After investing/trading for so long, I slowly came to the realisation that I'm just, at best, an average wizard. Current abilities aside, the more important question is if I am willing to invest more time and effort to improve my wizardry skills. I think honestly, it's a flat no. There was a time when I've read the entire library worth of investing books and I think that time had passed for me. As it is, I have more and more projects that require my time and commitment, and that I've found it more meaningful to do. So, I can safely rule out being a wizard now. That's also one of the reasons why I'm moving towards Endowus to manage an increasingly larger and larger part of my portfolio so that I can concentrate on the things that I do best. Moving forward, I should have a small trading portfolio, a med sized SG portfolio (with good dividend-yielding stocks and REITs) and a large invest-the-world portfolio using Endowus. The trading portfolio is to curb my gambling instincts, while the SG portfolio is to generate passive income to supplement my active income. The main mover of networth should be the Endowus portfolio.

After tracking my networth for many years, I realised that the main contributor to my networth is still my active income. Investing gains/dividends is not the main contributor. What took me so long to realise that? I guess it's just stubbornness plus inertia. From my expense tracking, I know that I don't spend a lot of money as well. Hence, I must be a hybrid monk/shaman. Being a monk is natural for me, so much so that I have to reverse some of the natural inclination to save money to have a bit more quality of life. Does a bird have to think to fly, a fish to swim? No, it comes naturally to it. I guess being a monk is the same thing for me. 

At the same time, being a shaman doesn't mean I'm a super high-income earner. I am self-employed, yes, but far from being a business owner. But the hybrid class of shaman combined with monk means that I don't have to earn a crazily high CEO level kind of pay to reach financial freedom. The special power of this hybrid class is that I have a naturally high base savings rate. It's easy for me, and I don't have to suffer at all to maintain it. And that's the only way to do this. Because if you suffer too much over a long period of time, spending precious willpower every day for like 20 to 30 years, chances are that you will give up.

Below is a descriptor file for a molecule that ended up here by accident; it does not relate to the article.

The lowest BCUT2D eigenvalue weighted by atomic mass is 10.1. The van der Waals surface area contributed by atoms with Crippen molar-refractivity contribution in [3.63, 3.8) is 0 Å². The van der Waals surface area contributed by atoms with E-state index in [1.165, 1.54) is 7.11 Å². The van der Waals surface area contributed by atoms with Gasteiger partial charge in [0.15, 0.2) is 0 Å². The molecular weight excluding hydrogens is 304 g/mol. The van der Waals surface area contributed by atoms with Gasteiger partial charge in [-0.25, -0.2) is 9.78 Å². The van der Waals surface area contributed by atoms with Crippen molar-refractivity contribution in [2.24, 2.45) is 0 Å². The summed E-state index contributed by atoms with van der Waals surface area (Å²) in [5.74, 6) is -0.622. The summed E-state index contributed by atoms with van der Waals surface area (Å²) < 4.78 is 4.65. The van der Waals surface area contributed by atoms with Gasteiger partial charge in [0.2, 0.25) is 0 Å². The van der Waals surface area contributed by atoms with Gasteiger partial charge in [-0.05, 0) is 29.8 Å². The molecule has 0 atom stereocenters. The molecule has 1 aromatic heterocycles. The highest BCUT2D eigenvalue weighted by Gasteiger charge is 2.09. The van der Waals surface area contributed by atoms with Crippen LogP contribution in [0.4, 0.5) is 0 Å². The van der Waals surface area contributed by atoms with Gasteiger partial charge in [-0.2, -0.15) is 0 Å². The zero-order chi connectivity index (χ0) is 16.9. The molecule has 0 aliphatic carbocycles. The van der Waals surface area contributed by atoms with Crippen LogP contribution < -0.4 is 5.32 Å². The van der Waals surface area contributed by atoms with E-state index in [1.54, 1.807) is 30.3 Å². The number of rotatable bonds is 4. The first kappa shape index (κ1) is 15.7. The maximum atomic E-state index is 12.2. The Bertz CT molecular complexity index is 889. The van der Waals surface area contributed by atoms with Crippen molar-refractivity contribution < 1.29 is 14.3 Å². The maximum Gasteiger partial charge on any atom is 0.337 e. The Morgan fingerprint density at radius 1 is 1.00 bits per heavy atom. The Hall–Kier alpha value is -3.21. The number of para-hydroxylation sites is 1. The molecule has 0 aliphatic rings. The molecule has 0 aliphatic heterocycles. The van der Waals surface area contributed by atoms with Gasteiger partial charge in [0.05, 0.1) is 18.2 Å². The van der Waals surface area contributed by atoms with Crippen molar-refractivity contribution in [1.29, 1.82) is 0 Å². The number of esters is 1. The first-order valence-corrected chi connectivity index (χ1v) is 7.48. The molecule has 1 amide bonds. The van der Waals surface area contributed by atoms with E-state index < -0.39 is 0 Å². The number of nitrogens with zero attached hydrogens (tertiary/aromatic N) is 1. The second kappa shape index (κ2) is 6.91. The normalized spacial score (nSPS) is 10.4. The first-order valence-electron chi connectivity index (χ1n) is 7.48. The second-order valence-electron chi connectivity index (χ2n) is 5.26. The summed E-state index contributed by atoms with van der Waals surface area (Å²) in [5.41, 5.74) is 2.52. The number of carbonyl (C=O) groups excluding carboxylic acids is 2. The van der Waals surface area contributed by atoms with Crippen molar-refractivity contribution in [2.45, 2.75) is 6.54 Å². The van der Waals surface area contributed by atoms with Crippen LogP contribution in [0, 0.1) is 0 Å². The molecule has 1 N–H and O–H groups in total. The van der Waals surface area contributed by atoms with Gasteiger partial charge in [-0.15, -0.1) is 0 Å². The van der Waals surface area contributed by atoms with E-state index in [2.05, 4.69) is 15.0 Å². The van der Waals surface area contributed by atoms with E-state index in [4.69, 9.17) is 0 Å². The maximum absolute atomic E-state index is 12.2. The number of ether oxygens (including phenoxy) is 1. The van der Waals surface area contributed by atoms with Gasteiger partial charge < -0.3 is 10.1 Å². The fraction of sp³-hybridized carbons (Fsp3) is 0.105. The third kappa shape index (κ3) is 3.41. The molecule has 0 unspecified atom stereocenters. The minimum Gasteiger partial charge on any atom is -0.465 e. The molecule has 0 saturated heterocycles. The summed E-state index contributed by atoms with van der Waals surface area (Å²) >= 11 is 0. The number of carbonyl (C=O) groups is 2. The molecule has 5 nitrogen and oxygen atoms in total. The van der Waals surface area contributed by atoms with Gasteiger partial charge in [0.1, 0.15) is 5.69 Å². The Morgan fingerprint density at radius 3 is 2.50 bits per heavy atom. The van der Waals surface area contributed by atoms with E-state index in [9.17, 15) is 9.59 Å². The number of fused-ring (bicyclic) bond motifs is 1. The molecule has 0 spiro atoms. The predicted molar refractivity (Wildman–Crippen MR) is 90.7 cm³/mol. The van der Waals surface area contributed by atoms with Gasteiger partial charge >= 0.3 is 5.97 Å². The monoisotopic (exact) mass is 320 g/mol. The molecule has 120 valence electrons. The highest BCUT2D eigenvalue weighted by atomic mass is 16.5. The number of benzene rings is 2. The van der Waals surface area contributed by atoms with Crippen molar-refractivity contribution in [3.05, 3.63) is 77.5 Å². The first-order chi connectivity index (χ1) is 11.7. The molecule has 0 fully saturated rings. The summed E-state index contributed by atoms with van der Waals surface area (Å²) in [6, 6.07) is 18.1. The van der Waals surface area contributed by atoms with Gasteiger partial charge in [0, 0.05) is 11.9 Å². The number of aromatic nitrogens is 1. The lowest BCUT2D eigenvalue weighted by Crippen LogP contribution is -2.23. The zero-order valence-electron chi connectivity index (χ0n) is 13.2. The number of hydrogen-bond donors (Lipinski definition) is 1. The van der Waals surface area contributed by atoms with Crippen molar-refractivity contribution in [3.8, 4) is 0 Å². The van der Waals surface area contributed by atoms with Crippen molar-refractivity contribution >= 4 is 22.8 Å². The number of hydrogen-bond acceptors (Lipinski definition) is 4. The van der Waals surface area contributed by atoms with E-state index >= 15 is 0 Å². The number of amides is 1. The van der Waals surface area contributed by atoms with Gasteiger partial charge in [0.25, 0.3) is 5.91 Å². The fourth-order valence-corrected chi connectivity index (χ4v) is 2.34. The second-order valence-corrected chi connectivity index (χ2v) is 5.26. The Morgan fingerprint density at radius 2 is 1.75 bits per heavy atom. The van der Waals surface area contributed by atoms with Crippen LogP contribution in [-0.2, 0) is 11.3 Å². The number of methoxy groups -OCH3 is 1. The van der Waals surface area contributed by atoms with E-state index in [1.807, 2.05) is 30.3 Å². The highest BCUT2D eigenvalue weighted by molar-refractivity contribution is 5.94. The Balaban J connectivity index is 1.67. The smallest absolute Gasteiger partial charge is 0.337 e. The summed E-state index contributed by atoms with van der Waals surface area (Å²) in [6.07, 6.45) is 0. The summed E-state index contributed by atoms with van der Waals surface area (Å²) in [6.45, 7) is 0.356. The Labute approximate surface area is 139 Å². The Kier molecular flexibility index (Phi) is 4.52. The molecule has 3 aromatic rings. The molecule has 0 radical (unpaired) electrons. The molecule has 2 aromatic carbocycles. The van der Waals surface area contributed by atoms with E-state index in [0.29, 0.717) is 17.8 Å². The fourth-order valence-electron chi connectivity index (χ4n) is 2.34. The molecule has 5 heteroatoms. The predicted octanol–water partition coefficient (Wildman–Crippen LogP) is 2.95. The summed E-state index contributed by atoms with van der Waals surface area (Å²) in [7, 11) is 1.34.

As I grow older, I realised more and more that there is some money that is not meant for me. The wise ones say this: when young, experiment; when old, specialise. When I'm younger, I'll dabble in all sorts of ways to see which is suitable for me. But when I'm older, time is increasingly becoming a precious commodity. And energy. I just don't have that drive to suffer as much as when I'm younger. I think it's natural because as we get closer and closer to financial freedom, the ability to take hardship reduces.  So, I'll do more of what I've shown to be good at, with less experimentation, especially those that requires too much effort. If it's not a hell yes, then it's a straight no.

I'm going to make the second part of my journey towards financial freedom a happier and a more balanced one. The ideal situation is that I don't even need to worry if I am going to reach financial freedom or not because I'm already living the kind of life I've envisioned after reaching it. The destination should become less and less important, with more and more importance placed on the journey itself.

Live long and prosper.

Tuesday, February 09, 2021

The 3 ways to Financial Freedom (Trilogy part 3)

 Fully expecting 

another knock on the head,

I shut my eyes, 

and slowly opened them in dread.

The old man seems older,